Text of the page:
And lastly, free laundry. Since I have my own washer/dryer onboard, that point is moot as well. So here you have a free site and maybe a little of pocket money. Let’s look at the pros and cons:

GG Pros:  Gate guards  put anywhere from $3,875 to $4,650 a month into his/her bank account. Electricity, water, sewer, and everything but propane are provided. You don’t have to work x-number of hours for your site or utilities. They are provided. The only downfall is if you do not have a washer/dryer, you must go to the Laundromat. When you do take a break between jobs, you will have some money in the bank to go do something fun… like take a cruise or fly to Alaska and rent an RV to see the last frontier state (it’s on our bucket list).

GG Cons:  You and your partner must sleep different shifts. You will meet in the hallway from time to time, maybe eat one meal together a day (if you are lucky). Shopping is frustrating in a town of a couple of thousand people. Forget about frills like organic produce… grass fed beef… or a full-fledged Walmart store! If you’re lucky you may find an HEB store within an hour’s drive—maybe. Eating out at a restaurant will only happen when you take a break between jobs. You will miss your family (grandchildren) if you are away months at a time. It can be very dirty out in the oil patch with the caliche dust. It’s impossible to keep the rig clean inside or out!

Campground Workamping Pros:  You may work 2-4 days a week (sometimes more) with several days off. You’ll be able to sleep together, eat together, go shopping together and even do laundry together if you have to go out to do laundry. You can park free (in exchange for hours worked). You and your partner can get away together and have some fun… like date nights! You can go out to eat at restaurants—together! Your rig will stay pretty clean with just routine cleaning chores. You get to deal with happy people everyday who want to come and have fun.

Campground Workamping Cons:  If you need to make extra money… this is probably not for you. You only have the possibility of reasonably making about $300-$600 a month, or so, on an average campground workamping job. You get to deal with people everyday who expect perfection in an imperfect world, but since they paid for a campsite at your employer’s campground, they expect the moon on a silver platter and if you don’t deliver there is H-E-double hockey stix to pay! You don’t make enough money to really get ahead and take off and go on vacations when you are not working. You must be a “jack-of-all-trades” type or a chambermaid. (You get what I mean!)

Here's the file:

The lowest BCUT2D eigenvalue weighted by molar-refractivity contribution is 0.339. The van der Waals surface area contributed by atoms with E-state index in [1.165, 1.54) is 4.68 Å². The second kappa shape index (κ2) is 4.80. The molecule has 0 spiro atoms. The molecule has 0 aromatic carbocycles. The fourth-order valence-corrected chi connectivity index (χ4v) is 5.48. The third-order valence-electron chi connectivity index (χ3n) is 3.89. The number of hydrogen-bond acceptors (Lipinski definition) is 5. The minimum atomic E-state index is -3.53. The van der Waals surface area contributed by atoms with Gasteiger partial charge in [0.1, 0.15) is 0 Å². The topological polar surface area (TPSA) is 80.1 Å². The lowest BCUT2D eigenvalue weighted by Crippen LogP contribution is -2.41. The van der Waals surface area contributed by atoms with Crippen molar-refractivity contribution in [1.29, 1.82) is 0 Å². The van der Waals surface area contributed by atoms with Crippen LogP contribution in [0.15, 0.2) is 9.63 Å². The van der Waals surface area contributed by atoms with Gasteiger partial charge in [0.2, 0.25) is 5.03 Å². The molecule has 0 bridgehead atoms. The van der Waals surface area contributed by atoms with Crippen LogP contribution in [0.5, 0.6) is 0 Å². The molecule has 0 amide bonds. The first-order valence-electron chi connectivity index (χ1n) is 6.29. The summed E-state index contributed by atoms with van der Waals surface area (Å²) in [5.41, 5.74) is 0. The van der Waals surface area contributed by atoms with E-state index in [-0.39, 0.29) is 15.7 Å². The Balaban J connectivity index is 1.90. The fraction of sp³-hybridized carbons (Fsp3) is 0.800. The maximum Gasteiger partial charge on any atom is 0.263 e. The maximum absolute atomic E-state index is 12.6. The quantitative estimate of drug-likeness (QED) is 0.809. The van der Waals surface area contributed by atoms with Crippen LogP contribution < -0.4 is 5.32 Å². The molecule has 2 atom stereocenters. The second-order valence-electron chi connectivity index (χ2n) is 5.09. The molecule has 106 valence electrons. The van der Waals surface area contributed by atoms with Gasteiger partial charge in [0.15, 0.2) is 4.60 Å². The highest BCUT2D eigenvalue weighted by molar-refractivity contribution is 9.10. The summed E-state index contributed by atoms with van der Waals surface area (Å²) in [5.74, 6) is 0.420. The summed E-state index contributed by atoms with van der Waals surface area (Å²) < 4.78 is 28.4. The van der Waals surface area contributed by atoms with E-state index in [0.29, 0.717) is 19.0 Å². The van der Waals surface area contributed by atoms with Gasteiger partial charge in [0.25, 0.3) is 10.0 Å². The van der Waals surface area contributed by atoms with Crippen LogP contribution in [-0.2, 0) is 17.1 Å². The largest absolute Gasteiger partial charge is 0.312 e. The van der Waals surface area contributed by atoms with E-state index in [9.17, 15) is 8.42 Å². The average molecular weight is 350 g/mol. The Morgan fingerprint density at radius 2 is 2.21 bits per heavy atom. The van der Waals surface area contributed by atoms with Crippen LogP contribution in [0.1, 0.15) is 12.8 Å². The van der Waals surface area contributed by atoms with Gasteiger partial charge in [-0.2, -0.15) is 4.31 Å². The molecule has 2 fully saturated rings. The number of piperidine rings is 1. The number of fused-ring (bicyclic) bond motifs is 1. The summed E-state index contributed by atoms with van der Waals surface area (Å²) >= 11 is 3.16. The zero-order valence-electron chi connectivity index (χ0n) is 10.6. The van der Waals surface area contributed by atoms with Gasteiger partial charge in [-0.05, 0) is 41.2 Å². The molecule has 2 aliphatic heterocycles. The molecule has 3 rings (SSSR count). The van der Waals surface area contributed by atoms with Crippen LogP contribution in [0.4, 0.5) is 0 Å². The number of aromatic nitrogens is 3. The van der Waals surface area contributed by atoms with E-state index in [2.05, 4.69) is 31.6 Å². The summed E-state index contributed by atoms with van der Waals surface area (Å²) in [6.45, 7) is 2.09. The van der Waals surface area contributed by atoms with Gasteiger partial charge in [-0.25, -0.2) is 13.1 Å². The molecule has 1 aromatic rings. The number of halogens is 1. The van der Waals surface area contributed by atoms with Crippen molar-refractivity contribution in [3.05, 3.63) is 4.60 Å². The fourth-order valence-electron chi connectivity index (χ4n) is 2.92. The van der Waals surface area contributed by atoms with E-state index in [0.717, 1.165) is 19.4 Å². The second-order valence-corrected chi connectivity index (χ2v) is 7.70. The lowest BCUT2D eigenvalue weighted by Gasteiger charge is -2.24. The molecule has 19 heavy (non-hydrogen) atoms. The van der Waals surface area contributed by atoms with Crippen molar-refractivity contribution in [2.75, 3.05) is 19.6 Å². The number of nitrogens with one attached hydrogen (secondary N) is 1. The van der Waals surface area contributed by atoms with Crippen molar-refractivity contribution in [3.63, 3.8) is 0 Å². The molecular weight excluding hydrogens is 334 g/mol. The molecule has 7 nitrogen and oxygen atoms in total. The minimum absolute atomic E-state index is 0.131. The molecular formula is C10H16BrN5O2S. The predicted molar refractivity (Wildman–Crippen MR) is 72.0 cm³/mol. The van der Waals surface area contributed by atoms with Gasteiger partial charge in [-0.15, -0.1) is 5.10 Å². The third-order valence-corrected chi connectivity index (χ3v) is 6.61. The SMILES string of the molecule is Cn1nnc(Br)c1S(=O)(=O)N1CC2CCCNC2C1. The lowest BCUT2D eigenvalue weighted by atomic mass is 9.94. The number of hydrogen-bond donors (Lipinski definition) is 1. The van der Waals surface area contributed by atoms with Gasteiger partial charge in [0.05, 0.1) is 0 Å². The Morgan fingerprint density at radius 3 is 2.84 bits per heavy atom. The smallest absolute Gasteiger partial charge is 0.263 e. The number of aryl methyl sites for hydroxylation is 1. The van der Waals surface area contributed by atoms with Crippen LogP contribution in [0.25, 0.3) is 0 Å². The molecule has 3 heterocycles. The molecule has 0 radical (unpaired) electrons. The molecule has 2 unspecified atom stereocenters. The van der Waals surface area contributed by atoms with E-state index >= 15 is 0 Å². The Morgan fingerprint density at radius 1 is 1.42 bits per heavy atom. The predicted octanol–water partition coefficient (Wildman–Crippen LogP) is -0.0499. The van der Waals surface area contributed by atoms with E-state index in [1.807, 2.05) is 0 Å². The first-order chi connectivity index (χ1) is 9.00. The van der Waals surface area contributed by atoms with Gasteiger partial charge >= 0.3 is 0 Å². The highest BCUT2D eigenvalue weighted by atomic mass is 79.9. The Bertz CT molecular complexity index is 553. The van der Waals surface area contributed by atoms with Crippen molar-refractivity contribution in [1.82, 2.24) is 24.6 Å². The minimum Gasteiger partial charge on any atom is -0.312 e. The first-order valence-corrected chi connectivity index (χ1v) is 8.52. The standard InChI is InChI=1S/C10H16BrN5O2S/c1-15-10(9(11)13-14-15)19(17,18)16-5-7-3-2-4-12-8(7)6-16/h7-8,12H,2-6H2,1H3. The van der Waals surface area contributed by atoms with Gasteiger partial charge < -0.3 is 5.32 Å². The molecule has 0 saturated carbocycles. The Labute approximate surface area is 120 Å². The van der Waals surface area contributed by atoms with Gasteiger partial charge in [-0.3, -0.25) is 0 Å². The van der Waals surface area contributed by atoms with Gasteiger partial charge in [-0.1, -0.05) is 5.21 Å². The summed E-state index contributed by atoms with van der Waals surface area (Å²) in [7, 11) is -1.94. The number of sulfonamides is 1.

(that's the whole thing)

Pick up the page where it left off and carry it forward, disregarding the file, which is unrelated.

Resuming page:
In the last two weeks we have been taking stock in what we want to do. Keep on gate guarding or travel more and see the country. While we do want to travel and see things, with the price of fuel, food and everything else these days, we also need to make the most moolah we can when we do work.

After lots of what-if scenarios and discussing, cussing and more discussing, we decided that gate guarding was probably the most lucrative semi-retirement job out there. It’s also just not that hard. We get paid to log people in and out of job sites. In a nutshell, that’s it. If an emergency happens, we need to be able to let someone know who is inside the gate and where they are.

Sometimes gate guards get feed—often. Sometimes you get a lot of exercise which means you have the opportunity to lose weight. That’s a plus J

And I love to cook. I love trying new recipes. I work the night shift so I can hopefully have more time to do this activity. Sometimes this works out better than others. But most of the time I can cook, read, blog, and play games on my computer or Nook.

So after much thought, hashing it over and discussion, we will be coming back to the oil patch in the latter part of September. For the month of August we are going to enjoy our roles as Nana & Papa with our granddaughters in Texas. Then on to a few doctor appointments. In September we are going to Arkansas for two reasons:]

  1. To have a family memorial for Bob’s mother who died on July 4th (she went out in a blaze of glory at 10:10 pm).
  2. We are vacationing at Hot Springs for a week… just for the fun of it!

We just finished two wonderful weeks of R&R at The Summit near Canyon Lake. We are Coast to Coast members and this is our home resort. It’s nestled along the Guadalupe River in the heart of the Texas Hill Country. I call it God’s country. I’ve had this membership for over 20 years and it always feels like home when we come here.

So that’s why I’ve been remiss in posting. I’ve been too busy having fun. So…

Till next time,

Vicky